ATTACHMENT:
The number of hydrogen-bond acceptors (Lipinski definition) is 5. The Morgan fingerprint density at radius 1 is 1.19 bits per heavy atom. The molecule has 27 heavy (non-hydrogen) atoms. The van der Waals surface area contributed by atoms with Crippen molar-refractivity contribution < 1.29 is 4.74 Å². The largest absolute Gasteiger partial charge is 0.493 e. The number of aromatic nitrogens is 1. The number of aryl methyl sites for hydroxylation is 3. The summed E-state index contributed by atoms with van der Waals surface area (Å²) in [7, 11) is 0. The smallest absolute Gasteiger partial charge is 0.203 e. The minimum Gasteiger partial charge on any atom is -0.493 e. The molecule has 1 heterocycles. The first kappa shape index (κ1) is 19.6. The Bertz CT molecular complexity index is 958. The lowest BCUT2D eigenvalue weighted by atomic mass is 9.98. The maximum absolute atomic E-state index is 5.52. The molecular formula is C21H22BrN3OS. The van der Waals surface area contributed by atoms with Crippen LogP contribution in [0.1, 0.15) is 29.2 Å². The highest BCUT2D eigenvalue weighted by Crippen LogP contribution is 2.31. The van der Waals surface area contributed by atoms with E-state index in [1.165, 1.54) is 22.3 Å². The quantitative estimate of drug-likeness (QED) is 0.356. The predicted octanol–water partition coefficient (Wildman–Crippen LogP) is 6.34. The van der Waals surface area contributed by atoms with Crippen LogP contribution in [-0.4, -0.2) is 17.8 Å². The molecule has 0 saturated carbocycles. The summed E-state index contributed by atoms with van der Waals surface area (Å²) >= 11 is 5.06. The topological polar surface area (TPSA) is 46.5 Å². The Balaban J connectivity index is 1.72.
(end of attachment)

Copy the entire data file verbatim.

The number of hydrogen-bond acceptors (Lipinski definition) is 5. The Morgan fingerprint density at radius 1 is 1.19 bits per heavy atom. The molecule has 27 heavy (non-hydrogen) atoms. The van der Waals surface area contributed by atoms with Crippen molar-refractivity contribution < 1.29 is 4.74 Å². The largest absolute Gasteiger partial charge is 0.493 e. The number of aromatic nitrogens is 1. The number of aryl methyl sites for hydroxylation is 3. The summed E-state index contributed by atoms with van der Waals surface area (Å²) in [7, 11) is 0. The smallest absolute Gasteiger partial charge is 0.203 e. The minimum Gasteiger partial charge on any atom is -0.493 e. The molecule has 1 heterocycles. The first kappa shape index (κ1) is 19.6. The Bertz CT molecular complexity index is 958. The lowest BCUT2D eigenvalue weighted by atomic mass is 9.98. The maximum absolute atomic E-state index is 5.52. The molecular formula is C21H22BrN3OS. The van der Waals surface area contributed by atoms with Crippen LogP contribution in [0.1, 0.15) is 29.2 Å². The highest BCUT2D eigenvalue weighted by Crippen LogP contribution is 2.31. The van der Waals surface area contributed by atoms with E-state index in [1.165, 1.54) is 22.3 Å². The quantitative estimate of drug-likeness (QED) is 0.356. The predicted octanol–water partition coefficient (Wildman–Crippen LogP) is 6.34. The van der Waals surface area contributed by atoms with Crippen LogP contribution in [-0.4, -0.2) is 17.8 Å². The molecule has 0 saturated carbocycles. The summed E-state index contributed by atoms with van der Waals surface area (Å²) >= 11 is 5.06. The topological polar surface area (TPSA) is 46.5 Å². The Balaban J connectivity index is 1.72.